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The possibility of the Federal Reserve rate rises continues to frighten Wall Street and cast a pall over the precious metals market.
The Fed firmly hinted on Wednesday that it will raise its benchmark Fed funds rate for the first time in three years, most likely at its March policy meeting.
Policymakers stated that inflation is a “far over” goal and that a “strong labour market” justified some monetary tightening.
“There’s a lot of space to raise interest rates without endangering the job market,” Fed Chairman Jerome Powell said, adding that “wages are rising at the fastest rate in decades.”
When fact-checked, it turns out to be mainly untrue.
Overall, price inflation is at its fastest rate in decades. Wages, like everything else in the economy that is vulnerable to inflationary pressures, have undoubtedly been growing in nominal terms.
Wages, on the other hand, are falling behind in real terms. The Labor Department announced earlier this month that when adjusted for buying power, average hourly wages for all employees fell 2.4% year on year through December.
In other words, salaries aren’t keeping up with inflation, even when measured by the government’s manipulated Consumer Price Index, which is now rising at a 7% rate.
Officials in Washington who say the economy is improving just do not understand (or, in many cases, are deliberately misleading).
Ordinary Americans, on the other hand, get it. They are well aware that they are losing ground to inflation.
According to an NBC News study, 61% of Americans believe their family income is slipping behind their living expenses. Only 7% believe their salary is growing faster than inflation.
Furthermore, 72% of Americans believe the country is heading on the wrong path. That is one of the most pessimistic social mood assessments ever recorded in the history of polling.
The tiny number of prosperous elites is becoming restless as a result of the recent dramatic drop in stock prices.
Some investors believed that the recent stock market sell-off would compel the Fed to adopt a more dovish stance.
In recent years, Wall Street outbursts have prompted the Fed to ease up on tightening and unleash additional stimulus.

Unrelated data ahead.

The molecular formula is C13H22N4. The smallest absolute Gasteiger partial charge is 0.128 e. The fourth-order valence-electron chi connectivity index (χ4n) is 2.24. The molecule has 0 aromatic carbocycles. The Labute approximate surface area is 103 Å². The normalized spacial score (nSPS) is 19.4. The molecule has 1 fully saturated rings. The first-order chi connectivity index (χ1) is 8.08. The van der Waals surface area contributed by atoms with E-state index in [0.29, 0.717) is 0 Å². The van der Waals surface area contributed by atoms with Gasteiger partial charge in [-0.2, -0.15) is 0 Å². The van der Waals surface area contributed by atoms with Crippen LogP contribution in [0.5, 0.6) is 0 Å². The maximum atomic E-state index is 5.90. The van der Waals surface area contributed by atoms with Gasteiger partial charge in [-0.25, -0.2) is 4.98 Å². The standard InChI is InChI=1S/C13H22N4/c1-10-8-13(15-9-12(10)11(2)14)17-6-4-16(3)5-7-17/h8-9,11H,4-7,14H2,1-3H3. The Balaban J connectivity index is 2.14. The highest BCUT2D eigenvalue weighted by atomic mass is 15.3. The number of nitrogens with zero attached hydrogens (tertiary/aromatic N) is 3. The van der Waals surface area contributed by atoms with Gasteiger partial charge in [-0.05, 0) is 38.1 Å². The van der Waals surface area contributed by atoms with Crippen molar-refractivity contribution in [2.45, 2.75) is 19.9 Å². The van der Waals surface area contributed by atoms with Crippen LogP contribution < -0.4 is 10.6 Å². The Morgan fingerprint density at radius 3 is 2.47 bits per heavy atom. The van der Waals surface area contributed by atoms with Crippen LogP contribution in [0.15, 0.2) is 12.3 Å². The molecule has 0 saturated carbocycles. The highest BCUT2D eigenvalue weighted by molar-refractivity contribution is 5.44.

However, the present spread between inflation and the Fed funds rate is the widest on record. Central bankers would lose whatever “inflation-fighting” credibility they still had if they did not begin raising interest rates this year.
However, a single rate rise – or even multiple rate hikes – would not represent a fundamental shift away from the Fed’s current lax monetary policy. To be “tight” in any meaningful sense, officials would have to be prepared to raise nominal rates above and above the inflation rate (7% or higher).
In recent years, Wall Street outbursts have prompted the central bank to ease up on tightening and unleash additional stimulus.
However, the present difference between inflation and the Fed funds rate is the widest on record. Central bankers would lose whatever “inflation-fighting” credibility they still had if they did not begin raising interest rates this year.
However, a single rate rise — or even multiple rate hikes – would not represent a fundamental shift away from loose monetary policy. To be “tight” in any meaningful sense, officials would have to be prepared to raise nominal rates above and above the inflation rate (7 percent+).
For a long time, the stock market has been the principal beneficiary of the Fed’s excessive monetary creation. However, there are rising indications that this year will be a watershed moment.
The high-flying innovation-themed equities were the first to fall into bear markets.
The small-cap Russell 2000 stocks then lost all of their gains from the previous year.
When assessed against genuine assets like as gold, the S&P 500 and Dow Jones Industrials might go from correction to collapse.
Despite the fact that gold and silver have yet to show large gains in this climate, they have outperformed the stock market so far this year.
Against the backdrop of rising inflation and a fundamentally unfavourable social attitude, this embryonic tendency may have legs. When combined with consistently low real interest rates, it’s a near-ideal setting for a huge precious metals bull market to unfold.
Although there may be possible barriers ahead for gold and silver investors, the Federal Reserve is unlikely to be one of them very soon. The early phases of a Fed-hiking campaign have historically been good for precious metals price gains.
The main message is that investors who have a strong holding in hard assets should not be concerned about the Fed. Those who rely only on dollar-denominated financial assets, on the other hand, should be extremely concerned.